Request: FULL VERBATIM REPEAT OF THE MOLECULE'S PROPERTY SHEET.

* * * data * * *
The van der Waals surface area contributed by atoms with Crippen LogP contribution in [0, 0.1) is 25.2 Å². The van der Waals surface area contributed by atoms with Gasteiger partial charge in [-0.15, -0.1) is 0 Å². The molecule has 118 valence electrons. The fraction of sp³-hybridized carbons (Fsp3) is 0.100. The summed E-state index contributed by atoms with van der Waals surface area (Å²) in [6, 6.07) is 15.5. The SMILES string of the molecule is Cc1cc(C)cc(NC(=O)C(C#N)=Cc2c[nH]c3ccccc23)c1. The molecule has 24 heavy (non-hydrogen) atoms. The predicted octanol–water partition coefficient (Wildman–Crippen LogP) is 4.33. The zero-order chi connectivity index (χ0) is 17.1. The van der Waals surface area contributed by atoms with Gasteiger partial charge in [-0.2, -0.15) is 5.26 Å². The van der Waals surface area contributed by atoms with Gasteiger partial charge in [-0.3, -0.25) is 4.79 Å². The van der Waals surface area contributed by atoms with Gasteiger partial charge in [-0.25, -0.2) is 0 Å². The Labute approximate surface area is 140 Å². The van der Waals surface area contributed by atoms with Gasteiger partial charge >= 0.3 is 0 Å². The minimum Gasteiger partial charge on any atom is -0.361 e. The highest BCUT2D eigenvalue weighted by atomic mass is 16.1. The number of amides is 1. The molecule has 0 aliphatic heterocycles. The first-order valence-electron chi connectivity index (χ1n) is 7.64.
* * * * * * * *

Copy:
The van der Waals surface area contributed by atoms with Crippen LogP contribution in [0, 0.1) is 25.2 Å². The van der Waals surface area contributed by atoms with Gasteiger partial charge in [-0.15, -0.1) is 0 Å². The molecule has 118 valence electrons. The fraction of sp³-hybridized carbons (Fsp3) is 0.100. The summed E-state index contributed by atoms with van der Waals surface area (Å²) in [6, 6.07) is 15.5. The SMILES string of the molecule is Cc1cc(C)cc(NC(=O)C(C#N)=Cc2c[nH]c3ccccc23)c1. The molecule has 24 heavy (non-hydrogen) atoms. The predicted octanol–water partition coefficient (Wildman–Crippen LogP) is 4.33. The zero-order chi connectivity index (χ0) is 17.1. The van der Waals surface area contributed by atoms with Gasteiger partial charge in [-0.2, -0.15) is 5.26 Å². The van der Waals surface area contributed by atoms with Gasteiger partial charge in [-0.3, -0.25) is 4.79 Å². The van der Waals surface area contributed by atoms with Gasteiger partial charge in [-0.25, -0.2) is 0 Å². The Labute approximate surface area is 140 Å². The van der Waals surface area contributed by atoms with Gasteiger partial charge >= 0.3 is 0 Å². The minimum Gasteiger partial charge on any atom is -0.361 e. The highest BCUT2D eigenvalue weighted by atomic mass is 16.1. The number of amides is 1. The molecule has 0 aliphatic heterocycles. The first-order valence-electron chi connectivity index (χ1n) is 7.64.